Sunday, 20 May 2012

I'll Be There - A new perspective in contemporary YA fiction

It isn't very often that you come across something that feels entirely fresh and unfazed by the market. So, when those moments come along, you treasure them. Last week I was lucky enough to have Holly Goldberg Sloan's I'll Be There recommended to me, and it didn't take long for me to realise I wasn't going to be able to put it down any time soon.

I'll Be There is a love story, hidden deep in the folds of a family drama, and reading it really does feel like you are discovering something entirely brave and new. The story revolves around Emily and Sam, two teenagers who meet one day at a church. Emily's father has forced her into singing a solo, and she's dreading it - the only thing she is confident about it that she has a horrible singing voice. Hearing the pipe organ playing from the street, Sam walks into the same church, and takes a seat in the very back row.

From here, chance encounters and decisions made in the moment forge a path down which Emily and Sam are guided. This is a book written from an eagle-eye perspective, swooping down on character after character, each providing a small piece of the puzzle, from Sam's younger brother, Riddle, to his dangerously unhinged father, including along the way a black bear, a cattle driver and a hotel cleaning lady. Every character is observed in beautiful, subtle detail. Take Riddle, for example. Riddle is autistic, but we are never told. Instead, through scene after scene, we are shown how he likes to carry a telephone directory around with him in which he draws intricate diagrams of machines and engines, and how he bonds with Emily's family through the dog and her mother's 'dump cake'.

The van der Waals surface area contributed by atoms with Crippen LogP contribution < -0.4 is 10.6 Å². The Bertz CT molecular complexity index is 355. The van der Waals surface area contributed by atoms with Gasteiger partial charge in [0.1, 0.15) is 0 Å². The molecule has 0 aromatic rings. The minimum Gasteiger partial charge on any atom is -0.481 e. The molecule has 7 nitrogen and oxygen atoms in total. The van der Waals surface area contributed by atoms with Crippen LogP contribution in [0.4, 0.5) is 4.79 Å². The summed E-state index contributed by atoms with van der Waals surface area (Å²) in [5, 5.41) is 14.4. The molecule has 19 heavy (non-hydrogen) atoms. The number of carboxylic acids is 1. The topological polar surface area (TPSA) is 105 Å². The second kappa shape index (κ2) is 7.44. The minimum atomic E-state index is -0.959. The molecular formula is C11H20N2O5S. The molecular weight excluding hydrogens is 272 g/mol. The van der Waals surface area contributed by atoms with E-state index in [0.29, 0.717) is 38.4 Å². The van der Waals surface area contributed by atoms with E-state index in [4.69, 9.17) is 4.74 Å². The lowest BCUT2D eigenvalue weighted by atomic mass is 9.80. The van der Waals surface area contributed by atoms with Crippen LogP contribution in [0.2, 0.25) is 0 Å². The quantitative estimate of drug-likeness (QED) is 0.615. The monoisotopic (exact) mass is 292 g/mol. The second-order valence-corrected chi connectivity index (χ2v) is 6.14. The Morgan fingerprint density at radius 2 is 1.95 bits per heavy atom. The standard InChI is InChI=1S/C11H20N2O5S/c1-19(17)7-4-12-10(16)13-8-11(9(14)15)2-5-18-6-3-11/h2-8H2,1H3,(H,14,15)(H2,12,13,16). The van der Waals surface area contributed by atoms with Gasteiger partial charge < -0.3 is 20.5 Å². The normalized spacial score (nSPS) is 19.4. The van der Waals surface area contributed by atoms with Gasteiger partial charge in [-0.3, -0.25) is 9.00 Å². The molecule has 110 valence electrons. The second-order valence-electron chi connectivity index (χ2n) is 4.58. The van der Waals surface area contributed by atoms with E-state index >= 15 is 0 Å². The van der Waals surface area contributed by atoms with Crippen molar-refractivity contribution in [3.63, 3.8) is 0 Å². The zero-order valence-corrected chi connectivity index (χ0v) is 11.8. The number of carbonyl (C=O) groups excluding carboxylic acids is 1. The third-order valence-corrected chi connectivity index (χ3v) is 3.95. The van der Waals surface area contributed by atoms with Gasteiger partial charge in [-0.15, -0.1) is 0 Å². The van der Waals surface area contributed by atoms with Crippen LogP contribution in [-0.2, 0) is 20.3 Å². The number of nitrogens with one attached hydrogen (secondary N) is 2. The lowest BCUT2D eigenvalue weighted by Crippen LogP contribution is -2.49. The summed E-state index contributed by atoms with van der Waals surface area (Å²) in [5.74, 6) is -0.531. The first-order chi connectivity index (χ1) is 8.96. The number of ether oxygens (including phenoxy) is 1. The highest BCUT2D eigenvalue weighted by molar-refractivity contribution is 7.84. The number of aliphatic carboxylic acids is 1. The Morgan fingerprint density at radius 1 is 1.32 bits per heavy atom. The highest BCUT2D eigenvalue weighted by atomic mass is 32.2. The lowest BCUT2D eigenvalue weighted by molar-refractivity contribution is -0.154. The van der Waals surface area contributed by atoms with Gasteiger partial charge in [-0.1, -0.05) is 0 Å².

The story is told by a removed narrator who seems to have no emotional insight into the story he is telling. For some reason I cannot fathom, even after reading this book twice, I can't shake the feeling that this adds to the book's emotional depth. The perspective is so emotionally removed that the big scenes deliver a huge punch, more so than most first-person narratives, and if you're anything like me, you'll be dying to read it again soon after you've finished it the first time.


Sloan invites the reader to judge characters by their actions, not their thoughts, and there is something incredibly admirable about that. By viewing Emily and Sam's world from the clouds, Sloan is able to trace fate's path through their lives, examining each and every person who makes an impact on their stories.

I'll Be There seems to me an extremely important and interesting addition to the world of contemporary realistic YA, and I've spent the last few days heartily recommending it to EVERYONE.

So, you know, go read it. Go love it, go pass it on. You won't be able to resist. Promise.

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